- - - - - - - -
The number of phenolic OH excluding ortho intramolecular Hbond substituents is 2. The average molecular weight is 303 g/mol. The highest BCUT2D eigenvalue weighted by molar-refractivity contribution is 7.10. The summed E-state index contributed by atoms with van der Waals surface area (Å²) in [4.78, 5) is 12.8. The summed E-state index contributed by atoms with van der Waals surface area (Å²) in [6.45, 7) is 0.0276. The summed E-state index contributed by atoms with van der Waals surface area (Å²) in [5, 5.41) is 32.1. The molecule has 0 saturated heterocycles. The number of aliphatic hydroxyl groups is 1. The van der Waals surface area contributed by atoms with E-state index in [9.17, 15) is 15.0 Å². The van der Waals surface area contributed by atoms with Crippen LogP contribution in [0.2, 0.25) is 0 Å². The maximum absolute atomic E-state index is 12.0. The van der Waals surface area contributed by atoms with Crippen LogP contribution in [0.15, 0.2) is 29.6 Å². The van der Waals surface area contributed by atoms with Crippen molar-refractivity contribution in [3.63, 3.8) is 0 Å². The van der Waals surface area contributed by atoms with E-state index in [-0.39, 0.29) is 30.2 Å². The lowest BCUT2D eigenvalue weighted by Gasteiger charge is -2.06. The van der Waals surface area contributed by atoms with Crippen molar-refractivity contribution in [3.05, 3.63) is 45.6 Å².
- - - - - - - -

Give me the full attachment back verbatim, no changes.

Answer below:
The number of phenolic OH excluding ortho intramolecular Hbond substituents is 2. The average molecular weight is 303 g/mol. The highest BCUT2D eigenvalue weighted by molar-refractivity contribution is 7.10. The summed E-state index contributed by atoms with van der Waals surface area (Å²) in [4.78, 5) is 12.8. The summed E-state index contributed by atoms with van der Waals surface area (Å²) in [6.45, 7) is 0.0276. The summed E-state index contributed by atoms with van der Waals surface area (Å²) in [5, 5.41) is 32.1. The molecule has 0 saturated heterocycles. The number of aliphatic hydroxyl groups is 1. The van der Waals surface area contributed by atoms with E-state index in [9.17, 15) is 15.0 Å². The van der Waals surface area contributed by atoms with Crippen LogP contribution in [0.2, 0.25) is 0 Å². The maximum absolute atomic E-state index is 12.0. The van der Waals surface area contributed by atoms with Crippen LogP contribution in [0.15, 0.2) is 29.6 Å². The van der Waals surface area contributed by atoms with Crippen molar-refractivity contribution in [3.63, 3.8) is 0 Å². The van der Waals surface area contributed by atoms with E-state index in [-0.39, 0.29) is 30.2 Å². The lowest BCUT2D eigenvalue weighted by Gasteiger charge is -2.06. The van der Waals surface area contributed by atoms with Crippen molar-refractivity contribution in [3.05, 3.63) is 45.6 Å².